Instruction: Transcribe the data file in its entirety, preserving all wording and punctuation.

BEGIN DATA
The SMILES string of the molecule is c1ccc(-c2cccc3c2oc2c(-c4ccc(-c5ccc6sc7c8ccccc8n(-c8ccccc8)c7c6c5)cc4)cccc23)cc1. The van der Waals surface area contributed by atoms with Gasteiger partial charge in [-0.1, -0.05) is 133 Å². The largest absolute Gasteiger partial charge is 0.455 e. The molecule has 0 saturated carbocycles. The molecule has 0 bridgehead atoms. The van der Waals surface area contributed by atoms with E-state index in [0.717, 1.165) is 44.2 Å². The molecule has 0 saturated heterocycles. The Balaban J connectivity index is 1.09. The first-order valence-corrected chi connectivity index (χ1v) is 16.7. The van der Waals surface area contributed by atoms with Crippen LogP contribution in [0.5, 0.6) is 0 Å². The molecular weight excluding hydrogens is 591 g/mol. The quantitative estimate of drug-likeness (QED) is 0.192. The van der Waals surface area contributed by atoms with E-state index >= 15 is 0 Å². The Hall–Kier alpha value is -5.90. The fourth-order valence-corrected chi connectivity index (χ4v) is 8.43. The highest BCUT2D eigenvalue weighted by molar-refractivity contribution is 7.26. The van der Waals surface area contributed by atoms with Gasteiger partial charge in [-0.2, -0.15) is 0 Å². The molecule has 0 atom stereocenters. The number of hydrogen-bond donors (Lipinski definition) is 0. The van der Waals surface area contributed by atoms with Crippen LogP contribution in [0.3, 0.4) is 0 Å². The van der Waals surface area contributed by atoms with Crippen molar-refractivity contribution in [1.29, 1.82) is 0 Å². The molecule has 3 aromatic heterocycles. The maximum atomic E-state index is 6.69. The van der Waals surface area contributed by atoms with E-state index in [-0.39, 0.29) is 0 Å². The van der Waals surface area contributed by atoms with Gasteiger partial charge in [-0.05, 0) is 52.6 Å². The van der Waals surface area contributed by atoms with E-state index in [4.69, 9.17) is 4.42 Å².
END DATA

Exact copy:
The SMILES string of the molecule is c1ccc(-c2cccc3c2oc2c(-c4ccc(-c5ccc6sc7c8ccccc8n(-c8ccccc8)c7c6c5)cc4)cccc23)cc1. The van der Waals surface area contributed by atoms with Gasteiger partial charge in [-0.1, -0.05) is 133 Å². The largest absolute Gasteiger partial charge is 0.455 e. The molecule has 0 saturated carbocycles. The molecule has 0 bridgehead atoms. The van der Waals surface area contributed by atoms with E-state index in [0.717, 1.165) is 44.2 Å². The molecule has 0 saturated heterocycles. The Balaban J connectivity index is 1.09. The first-order valence-corrected chi connectivity index (χ1v) is 16.7. The van der Waals surface area contributed by atoms with Crippen LogP contribution in [0.5, 0.6) is 0 Å². The molecular weight excluding hydrogens is 591 g/mol. The quantitative estimate of drug-likeness (QED) is 0.192. The van der Waals surface area contributed by atoms with E-state index >= 15 is 0 Å². The Hall–Kier alpha value is -5.90. The fourth-order valence-corrected chi connectivity index (χ4v) is 8.43. The highest BCUT2D eigenvalue weighted by molar-refractivity contribution is 7.26. The van der Waals surface area contributed by atoms with Gasteiger partial charge in [-0.2, -0.15) is 0 Å². The molecule has 0 atom stereocenters. The number of hydrogen-bond donors (Lipinski definition) is 0. The van der Waals surface area contributed by atoms with Crippen LogP contribution in [0.3, 0.4) is 0 Å². The van der Waals surface area contributed by atoms with Crippen molar-refractivity contribution in [1.29, 1.82) is 0 Å². The molecule has 3 aromatic heterocycles. The maximum atomic E-state index is 6.69. The van der Waals surface area contributed by atoms with E-state index in [-0.39, 0.29) is 0 Å². The van der Waals surface area contributed by atoms with Gasteiger partial charge in [-0.05, 0) is 52.6 Å². The van der Waals surface area contributed by atoms with E-state index in [4.69, 9.17) is 4.42 Å².